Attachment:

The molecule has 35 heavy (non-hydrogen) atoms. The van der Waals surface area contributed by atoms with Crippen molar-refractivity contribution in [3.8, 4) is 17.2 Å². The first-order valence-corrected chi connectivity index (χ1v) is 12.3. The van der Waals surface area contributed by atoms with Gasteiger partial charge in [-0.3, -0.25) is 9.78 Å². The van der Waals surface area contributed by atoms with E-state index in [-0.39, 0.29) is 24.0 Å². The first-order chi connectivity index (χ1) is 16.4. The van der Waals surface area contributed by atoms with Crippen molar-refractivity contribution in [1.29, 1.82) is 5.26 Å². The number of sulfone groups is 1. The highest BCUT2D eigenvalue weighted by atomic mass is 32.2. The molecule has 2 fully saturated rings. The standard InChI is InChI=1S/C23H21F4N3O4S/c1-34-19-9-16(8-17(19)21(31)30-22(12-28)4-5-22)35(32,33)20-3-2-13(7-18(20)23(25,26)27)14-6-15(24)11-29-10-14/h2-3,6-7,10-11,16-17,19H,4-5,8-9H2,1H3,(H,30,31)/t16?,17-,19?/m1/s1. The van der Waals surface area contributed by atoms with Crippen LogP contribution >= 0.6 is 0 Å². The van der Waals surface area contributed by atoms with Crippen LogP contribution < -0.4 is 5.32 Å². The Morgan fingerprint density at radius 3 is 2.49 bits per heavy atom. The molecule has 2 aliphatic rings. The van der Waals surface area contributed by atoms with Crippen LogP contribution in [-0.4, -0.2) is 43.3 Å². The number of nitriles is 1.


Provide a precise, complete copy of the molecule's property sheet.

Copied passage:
The molecule has 35 heavy (non-hydrogen) atoms. The van der Waals surface area contributed by atoms with Crippen molar-refractivity contribution in [3.8, 4) is 17.2 Å². The first-order valence-corrected chi connectivity index (χ1v) is 12.3. The van der Waals surface area contributed by atoms with Gasteiger partial charge in [-0.3, -0.25) is 9.78 Å². The van der Waals surface area contributed by atoms with E-state index in [-0.39, 0.29) is 24.0 Å². The first-order chi connectivity index (χ1) is 16.4. The van der Waals surface area contributed by atoms with Crippen molar-refractivity contribution in [1.29, 1.82) is 5.26 Å². The number of sulfone groups is 1. The highest BCUT2D eigenvalue weighted by atomic mass is 32.2. The molecule has 2 fully saturated rings. The standard InChI is InChI=1S/C23H21F4N3O4S/c1-34-19-9-16(8-17(19)21(31)30-22(12-28)4-5-22)35(32,33)20-3-2-13(7-18(20)23(25,26)27)14-6-15(24)11-29-10-14/h2-3,6-7,10-11,16-17,19H,4-5,8-9H2,1H3,(H,30,31)/t16?,17-,19?/m1/s1. The van der Waals surface area contributed by atoms with Crippen LogP contribution >= 0.6 is 0 Å². The van der Waals surface area contributed by atoms with Crippen LogP contribution < -0.4 is 5.32 Å². The Morgan fingerprint density at radius 3 is 2.49 bits per heavy atom. The molecule has 2 aliphatic rings. The van der Waals surface area contributed by atoms with Crippen LogP contribution in [-0.4, -0.2) is 43.3 Å². The number of nitriles is 1.